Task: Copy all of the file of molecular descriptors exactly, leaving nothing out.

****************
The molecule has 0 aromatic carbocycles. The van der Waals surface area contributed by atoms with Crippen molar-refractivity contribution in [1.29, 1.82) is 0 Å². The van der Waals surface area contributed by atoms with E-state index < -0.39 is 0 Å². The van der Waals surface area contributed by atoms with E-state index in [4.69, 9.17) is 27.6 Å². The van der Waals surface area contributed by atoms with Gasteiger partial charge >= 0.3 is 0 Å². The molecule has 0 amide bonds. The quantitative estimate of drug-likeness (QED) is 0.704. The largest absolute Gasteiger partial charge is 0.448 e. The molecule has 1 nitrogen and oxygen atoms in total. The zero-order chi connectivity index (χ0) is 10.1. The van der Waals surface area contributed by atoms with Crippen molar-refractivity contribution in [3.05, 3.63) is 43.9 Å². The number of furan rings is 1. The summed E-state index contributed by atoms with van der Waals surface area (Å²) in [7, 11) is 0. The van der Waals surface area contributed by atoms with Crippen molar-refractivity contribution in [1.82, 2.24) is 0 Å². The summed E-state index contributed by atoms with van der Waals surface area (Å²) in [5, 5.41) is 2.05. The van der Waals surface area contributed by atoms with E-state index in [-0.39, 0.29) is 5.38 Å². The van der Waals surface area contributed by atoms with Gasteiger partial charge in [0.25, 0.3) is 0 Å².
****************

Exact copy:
The molecule has 0 aromatic carbocycles. The van der Waals surface area contributed by atoms with Crippen molar-refractivity contribution in [1.29, 1.82) is 0 Å². The van der Waals surface area contributed by atoms with E-state index < -0.39 is 0 Å². The van der Waals surface area contributed by atoms with E-state index in [4.69, 9.17) is 27.6 Å². The van der Waals surface area contributed by atoms with Gasteiger partial charge >= 0.3 is 0 Å². The molecule has 0 amide bonds. The quantitative estimate of drug-likeness (QED) is 0.704. The largest absolute Gasteiger partial charge is 0.448 e. The molecule has 1 nitrogen and oxygen atoms in total. The zero-order chi connectivity index (χ0) is 10.1. The van der Waals surface area contributed by atoms with Crippen molar-refractivity contribution in [3.05, 3.63) is 43.9 Å². The number of furan rings is 1. The summed E-state index contributed by atoms with van der Waals surface area (Å²) in [7, 11) is 0. The van der Waals surface area contributed by atoms with Crippen molar-refractivity contribution in [1.82, 2.24) is 0 Å². The summed E-state index contributed by atoms with van der Waals surface area (Å²) in [5, 5.41) is 2.05. The van der Waals surface area contributed by atoms with E-state index in [-0.39, 0.29) is 5.38 Å². The van der Waals surface area contributed by atoms with Gasteiger partial charge in [0.25, 0.3) is 0 Å².